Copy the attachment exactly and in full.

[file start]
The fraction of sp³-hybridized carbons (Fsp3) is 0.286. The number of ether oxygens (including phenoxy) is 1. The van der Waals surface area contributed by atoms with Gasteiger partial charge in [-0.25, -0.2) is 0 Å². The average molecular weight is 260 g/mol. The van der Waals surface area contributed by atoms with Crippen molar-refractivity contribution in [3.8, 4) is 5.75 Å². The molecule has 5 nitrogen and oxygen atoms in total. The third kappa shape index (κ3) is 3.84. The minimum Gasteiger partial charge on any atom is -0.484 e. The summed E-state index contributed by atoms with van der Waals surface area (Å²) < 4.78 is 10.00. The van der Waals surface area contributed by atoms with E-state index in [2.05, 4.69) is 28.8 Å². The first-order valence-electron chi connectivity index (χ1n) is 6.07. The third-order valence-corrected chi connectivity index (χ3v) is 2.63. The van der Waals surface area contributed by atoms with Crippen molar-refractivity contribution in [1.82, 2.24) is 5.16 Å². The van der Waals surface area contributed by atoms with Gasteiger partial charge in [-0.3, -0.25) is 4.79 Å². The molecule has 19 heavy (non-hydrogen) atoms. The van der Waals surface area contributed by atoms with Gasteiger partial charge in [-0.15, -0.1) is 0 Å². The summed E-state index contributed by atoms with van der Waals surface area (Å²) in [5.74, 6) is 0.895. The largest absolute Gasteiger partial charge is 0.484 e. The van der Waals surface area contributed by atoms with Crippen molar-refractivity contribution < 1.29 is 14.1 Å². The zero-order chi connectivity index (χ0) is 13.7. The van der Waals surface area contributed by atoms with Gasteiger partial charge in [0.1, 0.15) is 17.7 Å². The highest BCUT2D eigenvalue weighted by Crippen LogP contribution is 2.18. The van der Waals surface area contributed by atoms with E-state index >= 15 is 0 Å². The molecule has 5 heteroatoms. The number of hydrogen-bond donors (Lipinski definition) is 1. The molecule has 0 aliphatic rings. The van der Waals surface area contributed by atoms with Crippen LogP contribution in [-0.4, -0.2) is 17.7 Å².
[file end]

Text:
The fraction of sp³-hybridized carbons (Fsp3) is 0.286. The number of ether oxygens (including phenoxy) is 1. The van der Waals surface area contributed by atoms with Gasteiger partial charge in [-0.25, -0.2) is 0 Å². The average molecular weight is 260 g/mol. The van der Waals surface area contributed by atoms with Crippen molar-refractivity contribution in [3.8, 4) is 5.75 Å². The molecule has 5 nitrogen and oxygen atoms in total. The third kappa shape index (κ3) is 3.84. The minimum Gasteiger partial charge on any atom is -0.484 e. The summed E-state index contributed by atoms with van der Waals surface area (Å²) < 4.78 is 10.00. The van der Waals surface area contributed by atoms with E-state index in [2.05, 4.69) is 28.8 Å². The first-order valence-electron chi connectivity index (χ1n) is 6.07. The third-order valence-corrected chi connectivity index (χ3v) is 2.63. The van der Waals surface area contributed by atoms with Crippen molar-refractivity contribution in [1.82, 2.24) is 5.16 Å². The van der Waals surface area contributed by atoms with Gasteiger partial charge in [-0.3, -0.25) is 4.79 Å². The molecule has 19 heavy (non-hydrogen) atoms. The van der Waals surface area contributed by atoms with Gasteiger partial charge in [-0.15, -0.1) is 0 Å². The summed E-state index contributed by atoms with van der Waals surface area (Å²) in [5.74, 6) is 0.895. The largest absolute Gasteiger partial charge is 0.484 e. The van der Waals surface area contributed by atoms with Crippen molar-refractivity contribution < 1.29 is 14.1 Å². The zero-order chi connectivity index (χ0) is 13.7. The van der Waals surface area contributed by atoms with Gasteiger partial charge in [0.1, 0.15) is 17.7 Å². The highest BCUT2D eigenvalue weighted by Crippen LogP contribution is 2.18. The van der Waals surface area contributed by atoms with E-state index >= 15 is 0 Å². The molecule has 5 heteroatoms. The number of hydrogen-bond donors (Lipinski definition) is 1. The molecule has 0 aliphatic rings. The van der Waals surface area contributed by atoms with Crippen LogP contribution in [-0.4, -0.2) is 17.7 Å².